Hacking collective Anonymous claims to have hit PayPal, posting 28,000 account passwords online as part of a day of action linked to Guy Fawkes Night.
The @AnonymousPress Twitter account made the claim overnight, tweeting a link to a privatepaste post.
The post has since disappeared but, according to The Next Web
, it contained what appear to have been e-mails, names, and passwords for thousands of PayPal customers.
PayPal's PR chief later tweeted the site to confirm that it is investigating the claim but has found no evidence of a hack so far.
Several Web sites, including NBC, have been hacked and defaced by the group on a day remembering Guy Fawkes, whose image is strongly associated with the movement thanks to the masks seen in V for Vendetta.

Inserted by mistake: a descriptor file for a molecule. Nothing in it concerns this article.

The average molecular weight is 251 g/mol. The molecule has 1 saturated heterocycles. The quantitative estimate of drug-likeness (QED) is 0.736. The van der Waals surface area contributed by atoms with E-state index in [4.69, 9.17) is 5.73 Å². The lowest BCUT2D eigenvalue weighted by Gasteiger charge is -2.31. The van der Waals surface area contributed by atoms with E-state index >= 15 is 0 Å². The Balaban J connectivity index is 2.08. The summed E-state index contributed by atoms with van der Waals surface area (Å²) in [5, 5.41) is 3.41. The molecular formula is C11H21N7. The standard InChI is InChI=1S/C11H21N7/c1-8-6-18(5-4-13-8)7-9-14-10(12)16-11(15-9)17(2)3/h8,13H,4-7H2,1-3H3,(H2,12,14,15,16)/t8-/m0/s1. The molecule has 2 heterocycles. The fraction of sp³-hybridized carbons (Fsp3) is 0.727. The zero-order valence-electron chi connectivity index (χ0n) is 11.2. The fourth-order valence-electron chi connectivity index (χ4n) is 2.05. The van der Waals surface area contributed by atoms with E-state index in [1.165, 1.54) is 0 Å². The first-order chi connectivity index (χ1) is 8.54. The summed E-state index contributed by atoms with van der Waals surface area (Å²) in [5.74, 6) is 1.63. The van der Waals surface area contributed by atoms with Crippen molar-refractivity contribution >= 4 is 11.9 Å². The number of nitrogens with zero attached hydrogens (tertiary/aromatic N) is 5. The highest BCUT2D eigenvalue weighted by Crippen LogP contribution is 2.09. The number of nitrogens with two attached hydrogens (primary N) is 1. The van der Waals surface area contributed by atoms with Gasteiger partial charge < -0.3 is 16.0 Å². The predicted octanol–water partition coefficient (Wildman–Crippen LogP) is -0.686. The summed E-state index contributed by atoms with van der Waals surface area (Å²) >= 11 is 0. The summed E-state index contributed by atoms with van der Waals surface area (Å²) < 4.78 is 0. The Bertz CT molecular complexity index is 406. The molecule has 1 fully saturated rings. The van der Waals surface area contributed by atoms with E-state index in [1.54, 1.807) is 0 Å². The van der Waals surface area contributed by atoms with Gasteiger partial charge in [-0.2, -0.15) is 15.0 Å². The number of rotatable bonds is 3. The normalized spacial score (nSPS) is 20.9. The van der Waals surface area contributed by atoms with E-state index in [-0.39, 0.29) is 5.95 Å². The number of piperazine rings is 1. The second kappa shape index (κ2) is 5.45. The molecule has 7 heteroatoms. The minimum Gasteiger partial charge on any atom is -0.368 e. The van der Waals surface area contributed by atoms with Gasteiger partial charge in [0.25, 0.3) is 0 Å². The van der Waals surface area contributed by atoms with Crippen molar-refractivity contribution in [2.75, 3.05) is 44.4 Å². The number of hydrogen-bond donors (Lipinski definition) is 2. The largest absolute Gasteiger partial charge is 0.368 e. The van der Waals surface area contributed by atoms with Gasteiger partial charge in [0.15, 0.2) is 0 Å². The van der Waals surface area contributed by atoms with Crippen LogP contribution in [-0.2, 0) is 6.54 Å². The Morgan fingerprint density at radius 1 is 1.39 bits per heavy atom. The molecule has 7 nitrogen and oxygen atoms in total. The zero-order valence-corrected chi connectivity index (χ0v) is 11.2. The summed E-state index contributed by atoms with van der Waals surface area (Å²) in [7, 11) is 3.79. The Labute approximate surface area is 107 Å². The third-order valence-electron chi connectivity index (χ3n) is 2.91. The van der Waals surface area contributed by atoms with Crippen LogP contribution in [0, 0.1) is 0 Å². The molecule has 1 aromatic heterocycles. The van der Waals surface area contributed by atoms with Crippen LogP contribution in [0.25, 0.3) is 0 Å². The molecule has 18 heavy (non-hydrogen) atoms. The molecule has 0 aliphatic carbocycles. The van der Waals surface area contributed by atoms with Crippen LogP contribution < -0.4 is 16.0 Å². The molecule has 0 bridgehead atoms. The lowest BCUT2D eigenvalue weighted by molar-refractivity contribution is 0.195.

In addition to their online action, a march is understood to be planned on the Houses of Parliament in London this evening.Update:
PayPal has given the Next Web the following statement: "It appears that the exploit was not directed at PayPal after all, it was directed at a company called ZPanel. The original story that started this and was retweeted by some of the Anonymous Twitter handles has now been updated."